So we have a system that will cost 50% more than Corbyn's plan the cost of which will ultimately be born by the consumer (taxpayers) rather than under Corbyn's system where he proposed to fund it by leveraging synergies from bringing the system together and implementing a digital tax for the private sector to contribute to (keeping in mind they are expected to benefit from the investment too).

To your point about job losses, the project was going to be huge and would be far more reaching than anything that is going on now and its highly likely that any redundancies in the private sector would find work in the public sector.

Considering that article highlights that Virgin and EE were both fined for ripping off their customers I'd be far happier having a system that is run by the Government for the people rather than private entities for their shareholders.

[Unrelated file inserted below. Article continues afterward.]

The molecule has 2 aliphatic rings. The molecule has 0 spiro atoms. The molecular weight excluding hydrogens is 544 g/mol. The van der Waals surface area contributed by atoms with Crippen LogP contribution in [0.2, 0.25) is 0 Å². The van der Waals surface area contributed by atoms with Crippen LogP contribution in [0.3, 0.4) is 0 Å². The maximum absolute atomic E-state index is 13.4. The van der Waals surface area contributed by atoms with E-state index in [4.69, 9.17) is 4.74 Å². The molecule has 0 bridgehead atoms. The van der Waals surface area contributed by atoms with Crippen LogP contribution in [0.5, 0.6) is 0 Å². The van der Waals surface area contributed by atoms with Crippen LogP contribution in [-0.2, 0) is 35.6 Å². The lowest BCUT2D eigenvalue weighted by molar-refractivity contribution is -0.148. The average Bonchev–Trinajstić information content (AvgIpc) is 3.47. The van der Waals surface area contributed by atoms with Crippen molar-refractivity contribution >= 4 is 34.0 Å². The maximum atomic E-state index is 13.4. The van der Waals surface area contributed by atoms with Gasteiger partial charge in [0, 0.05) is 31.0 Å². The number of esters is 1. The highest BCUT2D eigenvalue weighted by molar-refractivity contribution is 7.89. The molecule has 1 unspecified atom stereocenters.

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 Re: Listen to the people?
Topic Originator: jake89  
Date:   Sat 14 Dec 14:30

Having nationalised broadband would still need the same or similar numbers of people.
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 Re: Listen to the people?
Topic Originator: londonparsfan  
Date:   Sat 14 Dec 14:34

Possibly even more as it's a bigger project under Corbyns old plan.
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 Re: Listen to the people?
Topic Originator: The One Who Knocks  
Date:   Sat 14 Dec 14:48

Really? Would one big company employ more than several smaller ones?

And although my eyes were open
They just might as well be closed